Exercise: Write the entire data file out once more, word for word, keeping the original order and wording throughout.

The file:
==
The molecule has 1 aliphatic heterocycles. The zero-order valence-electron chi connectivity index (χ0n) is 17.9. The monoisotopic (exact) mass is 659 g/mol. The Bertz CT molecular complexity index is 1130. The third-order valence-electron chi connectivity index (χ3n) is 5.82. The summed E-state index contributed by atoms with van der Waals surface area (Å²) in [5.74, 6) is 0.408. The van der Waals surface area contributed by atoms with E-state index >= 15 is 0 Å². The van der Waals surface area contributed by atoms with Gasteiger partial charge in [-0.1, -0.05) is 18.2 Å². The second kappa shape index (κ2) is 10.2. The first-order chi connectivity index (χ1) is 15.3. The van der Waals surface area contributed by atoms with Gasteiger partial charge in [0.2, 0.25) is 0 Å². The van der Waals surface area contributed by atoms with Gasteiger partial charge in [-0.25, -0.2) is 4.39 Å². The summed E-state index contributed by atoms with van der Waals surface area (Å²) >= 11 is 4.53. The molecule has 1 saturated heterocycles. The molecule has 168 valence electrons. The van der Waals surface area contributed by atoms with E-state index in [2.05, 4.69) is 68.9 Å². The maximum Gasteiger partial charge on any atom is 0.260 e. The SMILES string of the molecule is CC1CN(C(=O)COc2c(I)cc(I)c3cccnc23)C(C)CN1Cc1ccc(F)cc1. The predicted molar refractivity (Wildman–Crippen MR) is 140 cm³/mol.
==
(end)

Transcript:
The molecule has 1 aliphatic heterocycles. The zero-order valence-electron chi connectivity index (χ0n) is 17.9. The monoisotopic (exact) mass is 659 g/mol. The Bertz CT molecular complexity index is 1130. The third-order valence-electron chi connectivity index (χ3n) is 5.82. The summed E-state index contributed by atoms with van der Waals surface area (Å²) in [5.74, 6) is 0.408. The van der Waals surface area contributed by atoms with E-state index >= 15 is 0 Å². The van der Waals surface area contributed by atoms with Gasteiger partial charge in [-0.1, -0.05) is 18.2 Å². The second kappa shape index (κ2) is 10.2. The first-order chi connectivity index (χ1) is 15.3. The van der Waals surface area contributed by atoms with Gasteiger partial charge in [0.2, 0.25) is 0 Å². The van der Waals surface area contributed by atoms with Gasteiger partial charge in [-0.25, -0.2) is 4.39 Å². The summed E-state index contributed by atoms with van der Waals surface area (Å²) >= 11 is 4.53. The molecule has 1 saturated heterocycles. The molecule has 168 valence electrons. The van der Waals surface area contributed by atoms with E-state index in [2.05, 4.69) is 68.9 Å². The maximum Gasteiger partial charge on any atom is 0.260 e. The SMILES string of the molecule is CC1CN(C(=O)COc2c(I)cc(I)c3cccnc23)C(C)CN1Cc1ccc(F)cc1. The predicted molar refractivity (Wildman–Crippen MR) is 140 cm³/mol.